What is the Streamlined Sales and Use Tax Agreement (SSUTA)?
The SSUTA is a cooperative effort of 44 states, the District of Columbia, local governments and the business community to simplify and make more uniform sales and use tax collection and administration by retailers and states. It is intended to reduce the cost and administrative burdens on retailers that collect the sales tax, particularly retailers operating in multiple states. It would encourage "remote sellers" selling over the Internet and by mail order to collect tax on sales to Washington customers. It seeks to make local "brick-and-mortar" stores and remote sellers all operate by the same rules and in the same competitive environment.
What are "remote sellers"?
Remote sellers are businesses that sell products to customers in a state, using the Internet, mail order, or telephone, without having a physical presence in that state. These sellers currently cannot be required to collect and remit sales tax as brick-and-mortar stores must do. The U.S. Supreme Court ruled in 1992 (Quill vs. North Dakota) that the burden of collection was too high given the number of taxing districts in the country and variations among states as to what was taxable and at what rate.
Why is this agreement needed?
Local brick-and-mortar stores are operating at a competitive disadvantage to remote sellers who aren't collecting or paying taxes. Sometimes local stores find themselves serving as showrooms for Internet sellers. Prospective customers check out the merchandise locally but buy the product online to avoid paying sales tax.
How does the change in sales tax work?
Previously, businesses that ship products directly to customers code the local sales tax to the location from which the product is shipped. For example, if a customer in Issaquah buys a couch from a retailer in Seattle, and that couch is shipped to the customer from a warehouse in Kent, Kent gets the local sales tax revenue on that sale. Under the destination-based sales tax that most states use, the tax would go to Issaquah. The rate is determined by the local rate in the destination city or unincorporated county. The destination-based sales tax doesn’t affect local taxes when the customer takes the product home. In that case the tax applies to the location where the customer picked up the product. This change in sales tax went into effect July 1, 2008.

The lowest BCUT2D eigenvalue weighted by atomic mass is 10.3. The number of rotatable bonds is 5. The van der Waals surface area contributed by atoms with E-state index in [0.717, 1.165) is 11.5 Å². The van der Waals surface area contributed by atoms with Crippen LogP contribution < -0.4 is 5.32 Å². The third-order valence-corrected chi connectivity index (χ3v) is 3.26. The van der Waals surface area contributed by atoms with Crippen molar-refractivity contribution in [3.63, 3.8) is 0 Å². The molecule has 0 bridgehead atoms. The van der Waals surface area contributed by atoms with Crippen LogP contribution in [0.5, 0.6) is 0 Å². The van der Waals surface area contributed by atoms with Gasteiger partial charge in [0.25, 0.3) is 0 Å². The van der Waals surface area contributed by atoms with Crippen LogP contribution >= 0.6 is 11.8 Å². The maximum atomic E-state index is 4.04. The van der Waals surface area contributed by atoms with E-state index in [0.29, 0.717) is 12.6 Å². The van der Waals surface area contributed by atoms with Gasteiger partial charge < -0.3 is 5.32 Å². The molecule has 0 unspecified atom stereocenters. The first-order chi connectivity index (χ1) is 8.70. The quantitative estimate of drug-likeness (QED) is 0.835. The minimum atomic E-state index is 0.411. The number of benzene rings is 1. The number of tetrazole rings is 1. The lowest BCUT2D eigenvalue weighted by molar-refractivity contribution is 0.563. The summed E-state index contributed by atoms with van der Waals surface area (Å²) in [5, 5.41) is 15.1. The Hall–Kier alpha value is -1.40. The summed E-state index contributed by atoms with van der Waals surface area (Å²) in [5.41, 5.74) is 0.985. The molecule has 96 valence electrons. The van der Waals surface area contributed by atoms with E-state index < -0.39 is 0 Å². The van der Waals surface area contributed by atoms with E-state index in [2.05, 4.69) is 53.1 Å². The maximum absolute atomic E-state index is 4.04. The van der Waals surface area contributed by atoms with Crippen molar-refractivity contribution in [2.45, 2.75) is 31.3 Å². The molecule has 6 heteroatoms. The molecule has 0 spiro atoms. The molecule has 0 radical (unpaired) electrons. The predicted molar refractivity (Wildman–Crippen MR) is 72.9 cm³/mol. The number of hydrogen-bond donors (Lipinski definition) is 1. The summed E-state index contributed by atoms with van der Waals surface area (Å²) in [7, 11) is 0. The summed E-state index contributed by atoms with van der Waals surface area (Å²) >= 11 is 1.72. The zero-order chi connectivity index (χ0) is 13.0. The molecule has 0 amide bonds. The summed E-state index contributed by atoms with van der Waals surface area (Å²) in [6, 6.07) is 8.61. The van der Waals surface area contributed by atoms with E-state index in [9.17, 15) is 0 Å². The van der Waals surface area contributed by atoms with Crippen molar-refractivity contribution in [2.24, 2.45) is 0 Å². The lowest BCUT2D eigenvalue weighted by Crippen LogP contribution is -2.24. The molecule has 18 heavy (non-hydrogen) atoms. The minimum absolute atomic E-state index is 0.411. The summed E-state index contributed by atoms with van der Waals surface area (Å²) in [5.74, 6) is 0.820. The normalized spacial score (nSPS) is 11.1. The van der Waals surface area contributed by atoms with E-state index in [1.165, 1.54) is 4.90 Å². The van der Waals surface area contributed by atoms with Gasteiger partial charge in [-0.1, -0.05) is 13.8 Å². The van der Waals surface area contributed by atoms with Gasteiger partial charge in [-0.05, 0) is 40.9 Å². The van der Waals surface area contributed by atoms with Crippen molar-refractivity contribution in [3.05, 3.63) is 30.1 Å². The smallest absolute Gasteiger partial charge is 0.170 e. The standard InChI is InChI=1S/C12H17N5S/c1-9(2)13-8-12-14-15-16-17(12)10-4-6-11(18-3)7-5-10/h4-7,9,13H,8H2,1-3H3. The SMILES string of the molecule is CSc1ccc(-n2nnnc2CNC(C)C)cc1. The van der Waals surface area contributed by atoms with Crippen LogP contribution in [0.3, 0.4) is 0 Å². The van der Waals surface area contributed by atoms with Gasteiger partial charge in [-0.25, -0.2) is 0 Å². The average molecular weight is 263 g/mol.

What happens now?
Washington's petition for membership has been granted, enabling the state to become a member of the SSUTA on July 1, 2008, the effective date of the legislation. Washington will then have a seat on the Governing Board of the Agreement and will be able to vote on amendments to and interpretations of the SSUTA. From that point on, it will begin receiving sales taxes voluntarily collected by remote sellers.
How many states have passed legislation conforming to the agreement?
Twenty-one states have passed conforming legislation so far, not counting Washington. The agreement went into effect on October 1, 2005, and over 1,000 remote sellers have already registered to begin collecting and remitting sales taxes on sales to purchasers in these states.
What does Washington need to do to become a member of the Agreement?
With the passage of SSB5089, Washington has enacted the remaining legislation necessary to come into conformance with the requirements of the Agreement. This includes changing its local sales tax system from an origin-based system to a destination-based system, providing amnesty for remote sellers who voluntarily begin collecting sales tax, providing compensation for certified service providers that will coordinate and process the sales tax reported by remote sellers, and providing assistance for small businesses that need to adapt to destination-based sales tax.
What is Washington doing to prepare for SSUTA?
The Department of Revenue is educating businesses about the changes in the state’s tax system, particularly retailers affected by the shift to destination-based sales tax. The state of Washington will also provide direct assistance to some of those businesses in the form of free certified service provider services or a credit against taxes due. The Department had developed a credit mechanism to help eligible businesses switch to a new destination-based sales tax system, established a state/local committee to determine the amount of mitigation to provide to negatively affected local governments, accommodated tax returns filed by remote sellers, adopted new rules and amended others, and posted updates on our web site. The Department has been working with individual retailers and retailer organizations to make the transition from origin-based sales tax to destination-based sales tax as simple as possible.
Which Washington businesses need to change the way they collect sales tax?
The sales tax changes primarily affect retailing businesses that deliver products to customers, either directly from their stores or from warehouses. These businesses will need to code the local sales tax to that of the destination city or unincorporated county. Examples include oil deliveries and drop shipments from out of state. The changes do not affect motor vehicles, trailers, semitrailers, aircraft, watercraft, modular homes, and manufactured and mobile homes See our detailed guidelines on the new rules.